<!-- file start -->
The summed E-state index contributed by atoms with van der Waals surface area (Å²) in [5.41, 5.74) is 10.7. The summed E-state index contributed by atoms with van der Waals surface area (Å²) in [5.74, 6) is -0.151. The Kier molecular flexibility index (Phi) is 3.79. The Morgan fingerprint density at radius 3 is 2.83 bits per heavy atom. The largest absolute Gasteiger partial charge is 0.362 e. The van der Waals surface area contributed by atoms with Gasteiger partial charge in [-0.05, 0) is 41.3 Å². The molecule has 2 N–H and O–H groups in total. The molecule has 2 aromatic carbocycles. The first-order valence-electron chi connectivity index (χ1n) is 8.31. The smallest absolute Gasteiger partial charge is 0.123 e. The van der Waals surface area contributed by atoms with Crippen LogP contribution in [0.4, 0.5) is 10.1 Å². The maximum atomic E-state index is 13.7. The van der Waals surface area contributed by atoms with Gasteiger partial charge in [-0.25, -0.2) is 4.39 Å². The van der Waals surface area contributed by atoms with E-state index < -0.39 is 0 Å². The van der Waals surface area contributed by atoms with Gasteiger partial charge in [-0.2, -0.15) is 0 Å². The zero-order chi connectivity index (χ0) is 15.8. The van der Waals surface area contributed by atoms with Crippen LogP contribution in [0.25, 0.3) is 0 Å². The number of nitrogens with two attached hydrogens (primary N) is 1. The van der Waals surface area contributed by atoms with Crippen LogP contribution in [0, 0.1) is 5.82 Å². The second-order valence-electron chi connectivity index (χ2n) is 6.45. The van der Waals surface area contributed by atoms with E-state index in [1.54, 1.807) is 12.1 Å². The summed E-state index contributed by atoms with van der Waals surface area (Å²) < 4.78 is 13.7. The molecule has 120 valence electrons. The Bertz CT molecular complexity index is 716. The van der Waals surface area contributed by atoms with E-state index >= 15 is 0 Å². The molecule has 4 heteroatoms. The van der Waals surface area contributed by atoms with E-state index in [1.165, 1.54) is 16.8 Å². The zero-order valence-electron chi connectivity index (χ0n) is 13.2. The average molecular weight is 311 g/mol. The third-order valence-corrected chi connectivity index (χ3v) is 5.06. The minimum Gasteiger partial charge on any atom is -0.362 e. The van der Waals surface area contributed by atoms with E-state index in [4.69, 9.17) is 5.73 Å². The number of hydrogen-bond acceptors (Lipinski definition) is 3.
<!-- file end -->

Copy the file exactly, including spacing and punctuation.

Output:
The summed E-state index contributed by atoms with van der Waals surface area (Å²) in [5.41, 5.74) is 10.7. The summed E-state index contributed by atoms with van der Waals surface area (Å²) in [5.74, 6) is -0.151. The Kier molecular flexibility index (Phi) is 3.79. The Morgan fingerprint density at radius 3 is 2.83 bits per heavy atom. The largest absolute Gasteiger partial charge is 0.362 e. The van der Waals surface area contributed by atoms with Gasteiger partial charge in [-0.05, 0) is 41.3 Å². The molecule has 2 N–H and O–H groups in total. The molecule has 2 aromatic carbocycles. The first-order valence-electron chi connectivity index (χ1n) is 8.31. The smallest absolute Gasteiger partial charge is 0.123 e. The van der Waals surface area contributed by atoms with Crippen LogP contribution in [0.4, 0.5) is 10.1 Å². The maximum atomic E-state index is 13.7. The van der Waals surface area contributed by atoms with Gasteiger partial charge in [-0.25, -0.2) is 4.39 Å². The van der Waals surface area contributed by atoms with E-state index < -0.39 is 0 Å². The van der Waals surface area contributed by atoms with Gasteiger partial charge in [-0.2, -0.15) is 0 Å². The zero-order chi connectivity index (χ0) is 15.8. The van der Waals surface area contributed by atoms with Crippen LogP contribution in [0.25, 0.3) is 0 Å². The number of nitrogens with two attached hydrogens (primary N) is 1. The van der Waals surface area contributed by atoms with Crippen LogP contribution in [0, 0.1) is 5.82 Å². The second-order valence-electron chi connectivity index (χ2n) is 6.45. The van der Waals surface area contributed by atoms with E-state index in [1.54, 1.807) is 12.1 Å². The summed E-state index contributed by atoms with van der Waals surface area (Å²) < 4.78 is 13.7. The molecule has 120 valence electrons. The Bertz CT molecular complexity index is 716. The van der Waals surface area contributed by atoms with E-state index >= 15 is 0 Å². The molecule has 4 heteroatoms. The van der Waals surface area contributed by atoms with E-state index in [1.165, 1.54) is 16.8 Å². The zero-order valence-electron chi connectivity index (χ0n) is 13.2. The average molecular weight is 311 g/mol. The third-order valence-corrected chi connectivity index (χ3v) is 5.06. The minimum Gasteiger partial charge on any atom is -0.362 e. The van der Waals surface area contributed by atoms with E-state index in [4.69, 9.17) is 5.73 Å². The number of hydrogen-bond acceptors (Lipinski definition) is 3.